Political self-descriptions are hard, and the road which one must travel before arriving at a comfortable destination is long and winding. At least it should be, if you think about things seriously.
For my own part, the journey began during my youthful infatuation with republican socialism. That flame burned brightly before fading away, leaving nothing but several bookshelves furnished with titles including the acronym IRA.
It is hard to pinpoint a specific time when I became disillusioned with “the cause.”
The process was gradual: as I devoured more history books, it became harder to accept that in the future socialism would create wealth or happiness, given how in the past it had resulted in nothing but poverty and despair.
My nationalism also withered over time, as my interests broadened beyond the previously absorbing question of whether Ireland should be one jurisdiction or two.
Thus, I entered my voting years shorn of leftist leanings, but unsure of where my sympathies lay.
I was not a socialist, of that I was sure. Was I, therefore, a conservative? The general appeal of the term was clear enough, especially for one who no longer wanted to fundamentally transform society.
But the late 2000s was not a time for embracing the past or defending institutions which had so obviously failed us.
More importantly, neither Fine Gael nor Fianna Fáil could articulate a vision of what role the state should play, or how society should be organised. I was in search of a coherent political philosophy, and neither of these parties were offering one.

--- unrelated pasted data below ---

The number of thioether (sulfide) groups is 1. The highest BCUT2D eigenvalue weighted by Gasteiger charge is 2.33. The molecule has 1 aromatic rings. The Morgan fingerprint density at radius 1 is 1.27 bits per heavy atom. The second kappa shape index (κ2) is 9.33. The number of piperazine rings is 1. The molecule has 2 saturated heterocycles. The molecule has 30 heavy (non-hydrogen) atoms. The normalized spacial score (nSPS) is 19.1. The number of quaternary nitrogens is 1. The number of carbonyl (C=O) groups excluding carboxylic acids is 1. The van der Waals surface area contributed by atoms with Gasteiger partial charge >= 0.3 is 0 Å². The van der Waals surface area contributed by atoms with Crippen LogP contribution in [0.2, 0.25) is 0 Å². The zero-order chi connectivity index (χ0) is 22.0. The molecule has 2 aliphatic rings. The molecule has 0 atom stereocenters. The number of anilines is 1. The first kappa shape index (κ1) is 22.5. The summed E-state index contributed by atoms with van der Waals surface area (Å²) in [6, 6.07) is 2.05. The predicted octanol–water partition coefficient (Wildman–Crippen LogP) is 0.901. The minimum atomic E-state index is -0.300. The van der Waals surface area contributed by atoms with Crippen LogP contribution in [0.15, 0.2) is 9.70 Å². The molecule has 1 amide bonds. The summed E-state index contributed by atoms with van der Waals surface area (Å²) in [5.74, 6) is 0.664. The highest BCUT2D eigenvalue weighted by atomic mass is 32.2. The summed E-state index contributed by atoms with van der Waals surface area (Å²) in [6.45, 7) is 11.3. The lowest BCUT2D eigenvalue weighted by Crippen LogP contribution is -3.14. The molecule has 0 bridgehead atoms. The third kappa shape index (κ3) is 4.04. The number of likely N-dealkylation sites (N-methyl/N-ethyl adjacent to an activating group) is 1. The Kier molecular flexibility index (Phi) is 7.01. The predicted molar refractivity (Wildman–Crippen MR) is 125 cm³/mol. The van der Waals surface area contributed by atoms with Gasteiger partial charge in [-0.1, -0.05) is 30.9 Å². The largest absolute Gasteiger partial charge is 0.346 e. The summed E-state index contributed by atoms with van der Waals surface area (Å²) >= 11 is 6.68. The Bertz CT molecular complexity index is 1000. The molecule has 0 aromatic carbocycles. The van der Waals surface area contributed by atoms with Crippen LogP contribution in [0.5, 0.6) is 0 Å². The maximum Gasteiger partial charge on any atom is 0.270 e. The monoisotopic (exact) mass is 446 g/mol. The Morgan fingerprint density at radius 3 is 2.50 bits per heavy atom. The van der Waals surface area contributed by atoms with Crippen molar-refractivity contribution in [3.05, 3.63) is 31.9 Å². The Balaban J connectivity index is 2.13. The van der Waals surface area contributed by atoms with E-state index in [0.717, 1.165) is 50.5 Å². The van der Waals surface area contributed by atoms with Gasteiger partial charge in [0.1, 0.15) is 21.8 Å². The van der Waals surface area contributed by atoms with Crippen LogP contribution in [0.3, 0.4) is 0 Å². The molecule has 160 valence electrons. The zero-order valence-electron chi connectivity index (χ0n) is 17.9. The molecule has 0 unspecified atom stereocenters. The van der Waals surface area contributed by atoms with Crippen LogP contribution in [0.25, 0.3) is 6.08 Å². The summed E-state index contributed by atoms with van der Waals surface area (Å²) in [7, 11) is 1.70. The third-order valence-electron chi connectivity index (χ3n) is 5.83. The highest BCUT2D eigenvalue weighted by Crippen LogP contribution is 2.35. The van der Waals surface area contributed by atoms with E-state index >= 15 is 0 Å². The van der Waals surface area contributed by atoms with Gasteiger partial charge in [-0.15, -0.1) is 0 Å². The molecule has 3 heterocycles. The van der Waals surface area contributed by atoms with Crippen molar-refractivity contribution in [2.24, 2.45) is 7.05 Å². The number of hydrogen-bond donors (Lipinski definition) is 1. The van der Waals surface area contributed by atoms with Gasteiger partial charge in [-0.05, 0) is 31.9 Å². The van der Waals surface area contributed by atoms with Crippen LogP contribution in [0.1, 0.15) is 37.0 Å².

It was in this environment that I discovered libertarianism.
Thankfully, the first libertarian philosopher whose arguments I examined in detail would also prove to be the most enduring influence to this day: Professor Milton Friedman.
Like many modern students, I came across him on YouTube, by watching the ten-part ‘Free to Choose’ series which was released along with his landmark book in 1980 (you can watch the first episode here).
Friedman’s arguments – and his manner of delivery – captured and held my attention.
This small, mild-mannered economist, born to a poor Jewish immigrant family in New York, could seemingly explain any point with ease while demonstrating a breadth of knowledge which appeared superhuman.
His stance was refreshingly independent.
“I’m not a conservative. A conservative is somebody who wants to keep things the way they are,” he said. “The word ‘liberal’ means of and pertaining to freedom. I believe in freedom, and a true liberal is somebody who believes in freedom.”
Liberalism in the American context had already become completely intertwined with statism, as it soon would in Europe also. Friedman, in contrast, called himself a libertarian – and if he were one, I was one.
There were many other political guides whose writings influenced me as I continued to study libertarian thought.
John Stuart Mill’s On Liberty provided a profound argument against the majoritarian tendencies which I saw all around me, and which I knew had been ever-present within the Ireland which my parents had grown up in: different bullies, using the same means, to dissimilar ends.